Part Two - Input Drum and Final Assembly

Torque Drive Input Drum

Here you can see the Torque Drive Engineering Mods on the drum. They press a spacer over the shaft (arrowed) to re-inforce the area around the stator shaft. The piston is machined out larger to fit over the sleeve (right piston is the TDE one). Dont bother buying the proper lip seal installers as neither of them fit.

It is at this point the ATSG manual is unhelpful. It says to put the steel piston into the case and then insert the forward piston on top. This in my opinion is impossible as you cant guide the lip seal into the steel piston. So my way is to attach the steel piston to the back of the forward piston and hold it in place with plenty of jelly. Then use the peice of mylar to guide the inner seal over the drum center.

The overrun piston can be simply guided into place, because the TDE modified one uses an O ring instead of a lip seal. (otherwise you could use the mylar sheet trick again)

Here's the stackup the the PATC 8 plate clutch pack. Gives about 65' clearance

The pistons can be air-checked by GENTLY blowing with an air line, be very carefull as you can easily blow the seals out.

Front pump selective washer selection

To make life quicker and easier, remove the o-ring from the front pump and dont install the reverse input housing. With no reverse input housing fitted it's possible to use a screw driver to lift the drum up and down to check the clearance. (where the selector shaft would go) Changing washers is quick because you only need to pop the pump out and change the washer directly without having to keep reassembling and re-alinging everything. I set the clearance to about 18-20'

Valve body rebuild

Cleanliness is key here. The body is stripped down, carefully laying everything out and washing it all down in powerful solvent (Tric)

I fitted pinless acumalator pistons. They use Teflon rings like the input shaft; I found that the housing made a good rezing tool. Poking a screwdriver through the hole in end allows you to get the pistons out before blocking the hole with a ball bearing.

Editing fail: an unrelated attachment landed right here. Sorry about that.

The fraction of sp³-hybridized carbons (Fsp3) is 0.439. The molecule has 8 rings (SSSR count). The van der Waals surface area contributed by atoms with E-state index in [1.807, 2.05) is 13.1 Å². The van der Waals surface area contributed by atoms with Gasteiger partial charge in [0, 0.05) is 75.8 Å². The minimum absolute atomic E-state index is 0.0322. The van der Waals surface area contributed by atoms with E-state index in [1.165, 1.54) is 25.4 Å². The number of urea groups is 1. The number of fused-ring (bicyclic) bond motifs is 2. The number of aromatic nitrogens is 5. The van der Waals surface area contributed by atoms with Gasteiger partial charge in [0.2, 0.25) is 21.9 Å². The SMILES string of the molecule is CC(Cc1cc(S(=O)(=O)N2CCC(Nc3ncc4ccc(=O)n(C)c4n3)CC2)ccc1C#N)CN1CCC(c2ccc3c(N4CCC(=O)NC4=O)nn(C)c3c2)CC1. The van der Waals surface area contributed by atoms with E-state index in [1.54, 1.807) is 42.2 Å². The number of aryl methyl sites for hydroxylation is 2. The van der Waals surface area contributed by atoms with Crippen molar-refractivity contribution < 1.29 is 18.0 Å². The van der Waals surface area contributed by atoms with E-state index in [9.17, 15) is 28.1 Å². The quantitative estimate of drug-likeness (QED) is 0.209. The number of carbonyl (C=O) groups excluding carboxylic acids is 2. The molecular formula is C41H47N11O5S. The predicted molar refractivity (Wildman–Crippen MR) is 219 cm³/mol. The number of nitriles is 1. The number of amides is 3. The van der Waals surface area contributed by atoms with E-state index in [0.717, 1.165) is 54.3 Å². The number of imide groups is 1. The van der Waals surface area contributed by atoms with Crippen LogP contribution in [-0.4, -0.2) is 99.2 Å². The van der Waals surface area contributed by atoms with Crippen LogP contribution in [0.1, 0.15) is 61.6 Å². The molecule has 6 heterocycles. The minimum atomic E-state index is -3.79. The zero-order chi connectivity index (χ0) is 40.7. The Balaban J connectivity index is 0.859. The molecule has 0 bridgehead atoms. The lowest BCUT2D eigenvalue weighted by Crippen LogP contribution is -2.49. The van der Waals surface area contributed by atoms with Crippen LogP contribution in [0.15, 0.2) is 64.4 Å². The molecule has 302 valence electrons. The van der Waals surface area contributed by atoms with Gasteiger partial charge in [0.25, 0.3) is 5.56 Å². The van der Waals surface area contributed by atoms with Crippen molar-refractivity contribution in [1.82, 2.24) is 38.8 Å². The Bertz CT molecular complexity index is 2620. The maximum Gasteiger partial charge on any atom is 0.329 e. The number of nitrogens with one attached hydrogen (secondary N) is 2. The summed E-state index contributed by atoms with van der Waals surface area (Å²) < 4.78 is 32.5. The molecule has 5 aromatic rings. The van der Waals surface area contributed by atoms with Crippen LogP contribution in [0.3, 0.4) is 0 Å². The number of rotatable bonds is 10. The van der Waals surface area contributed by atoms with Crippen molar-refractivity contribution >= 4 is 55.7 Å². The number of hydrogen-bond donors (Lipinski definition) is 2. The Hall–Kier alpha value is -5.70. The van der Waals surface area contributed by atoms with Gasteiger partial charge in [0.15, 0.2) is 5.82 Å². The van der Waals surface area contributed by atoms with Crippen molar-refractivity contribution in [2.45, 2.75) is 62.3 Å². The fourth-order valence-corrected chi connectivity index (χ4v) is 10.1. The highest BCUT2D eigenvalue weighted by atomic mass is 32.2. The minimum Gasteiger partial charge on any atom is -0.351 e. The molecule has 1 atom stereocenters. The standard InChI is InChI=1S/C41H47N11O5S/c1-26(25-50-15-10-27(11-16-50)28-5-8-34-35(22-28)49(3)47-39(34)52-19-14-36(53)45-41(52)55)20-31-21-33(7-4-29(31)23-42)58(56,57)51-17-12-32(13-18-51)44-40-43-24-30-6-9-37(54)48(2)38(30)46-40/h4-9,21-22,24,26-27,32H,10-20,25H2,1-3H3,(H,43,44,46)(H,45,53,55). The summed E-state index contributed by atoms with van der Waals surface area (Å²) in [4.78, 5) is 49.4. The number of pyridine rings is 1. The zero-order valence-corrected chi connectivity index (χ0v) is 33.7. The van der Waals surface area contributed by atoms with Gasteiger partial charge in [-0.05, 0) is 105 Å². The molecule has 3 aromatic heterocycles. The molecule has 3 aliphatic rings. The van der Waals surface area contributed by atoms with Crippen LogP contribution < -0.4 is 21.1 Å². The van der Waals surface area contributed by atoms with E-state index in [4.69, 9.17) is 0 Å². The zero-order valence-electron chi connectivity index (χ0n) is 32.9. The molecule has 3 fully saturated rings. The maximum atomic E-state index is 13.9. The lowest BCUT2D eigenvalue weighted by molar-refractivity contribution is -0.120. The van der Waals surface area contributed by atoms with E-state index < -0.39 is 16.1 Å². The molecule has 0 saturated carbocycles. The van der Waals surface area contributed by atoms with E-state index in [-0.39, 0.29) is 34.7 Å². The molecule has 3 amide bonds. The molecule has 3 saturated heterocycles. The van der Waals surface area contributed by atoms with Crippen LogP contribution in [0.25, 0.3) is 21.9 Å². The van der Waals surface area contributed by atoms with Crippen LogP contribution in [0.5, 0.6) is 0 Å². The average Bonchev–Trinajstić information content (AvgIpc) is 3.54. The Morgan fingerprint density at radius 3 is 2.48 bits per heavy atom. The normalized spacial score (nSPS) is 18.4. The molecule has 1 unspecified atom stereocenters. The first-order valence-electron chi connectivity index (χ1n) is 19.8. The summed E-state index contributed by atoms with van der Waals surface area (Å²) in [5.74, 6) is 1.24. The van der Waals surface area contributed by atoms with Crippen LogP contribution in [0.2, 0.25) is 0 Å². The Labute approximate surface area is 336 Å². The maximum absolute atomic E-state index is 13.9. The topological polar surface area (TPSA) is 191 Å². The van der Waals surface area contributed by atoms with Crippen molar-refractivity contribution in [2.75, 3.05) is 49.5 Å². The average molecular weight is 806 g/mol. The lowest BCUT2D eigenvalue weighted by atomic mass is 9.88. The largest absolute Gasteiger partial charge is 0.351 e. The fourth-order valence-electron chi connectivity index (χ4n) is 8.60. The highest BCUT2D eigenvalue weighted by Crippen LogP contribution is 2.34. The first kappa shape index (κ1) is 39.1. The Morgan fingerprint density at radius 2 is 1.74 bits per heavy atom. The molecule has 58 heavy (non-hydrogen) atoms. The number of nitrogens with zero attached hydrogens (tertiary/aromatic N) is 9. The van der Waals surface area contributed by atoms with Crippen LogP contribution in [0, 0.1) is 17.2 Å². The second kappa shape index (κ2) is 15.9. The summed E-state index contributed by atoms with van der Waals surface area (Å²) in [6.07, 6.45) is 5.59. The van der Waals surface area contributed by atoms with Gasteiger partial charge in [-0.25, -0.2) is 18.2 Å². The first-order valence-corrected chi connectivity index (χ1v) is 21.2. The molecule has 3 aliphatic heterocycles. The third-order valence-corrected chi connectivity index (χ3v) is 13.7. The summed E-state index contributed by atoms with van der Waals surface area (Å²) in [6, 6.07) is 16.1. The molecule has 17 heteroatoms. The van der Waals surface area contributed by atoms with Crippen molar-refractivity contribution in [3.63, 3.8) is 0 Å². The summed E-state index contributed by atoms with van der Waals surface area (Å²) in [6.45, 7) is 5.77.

Vavle body goes back on, along with Super 2nd and 4th servos.


Update - fitted transmission this weekend - works perfectly. 6/2/2006

Still holding. Done about 500-600 miles. Fluid is good, no burning. (I dont do many miles in this car, but what miles it does are quite hard miles i.e. blasting round town on a sunday afternoon then putting it away again.) 20/4/2006

Still working. Done 1100 miles now. Pulled the pan off to re-fit the temperature probe, no nasty suprises - oil in good condition. Now officially my longest lasting 700r4!. Fingers crossed it continues to work.

Ive also rebuilt my '85 box to the same spec (except for the 5 pinion plannets and hardened input shaft) - to have as a standby unit - I missed a few shows last year due to downtime on the box - dont want a repeat of that.


Update - transmission 1 year old - completed over 1800 miles no issues.


Update - Transmission Failed. Alto 8 Plate 3/4 pack burnt out - lasted 2300 miles, 18 months - so best performing box so far.

Looks like the lowest pressure plate has cupped, causing all the other steels to cup - causing uneven apply pressure. Difficult to determine what come first, cupping due to heat or cupping through mechanical weakness causing uneven apply pressure - then causing heat through slippage.

There appears to be some confusion on the correct stackup order for these clutches. Dont assume this is the correct order:


Refitted my spare 400BHP spec 700r4. This was built as a standby unit to the same spec as above, but std input shaft and std 4 pinion plannets. Works at treat and ive cured a 3/2 downshift problem it had before the rebuild. It has the same shift feel as my 600bhp box, so the combination of parts is clearly good. (And I've got the knack of assembling them!) 15/04/2007

600BHP Spec box back in. I Replaced the burnt alto 8 plate clutch with a Raybestos Z-Pack. I dont have any photos, but it replaces the entire 3-4 stack, which inlcudes a very thick custom base plate - which definately wont warp and now Refitted the box. Lets see how long this one lasts. 20/1/2008

Done 1000 miles on the Z-pack, no problems so far. 30/8/2008

Done 1700 miles on the Z-pack - still fine. 27/5/2009

2500 miles on the Z-pack - still fine. Even managed some off-roading and high speed run at Milbrook!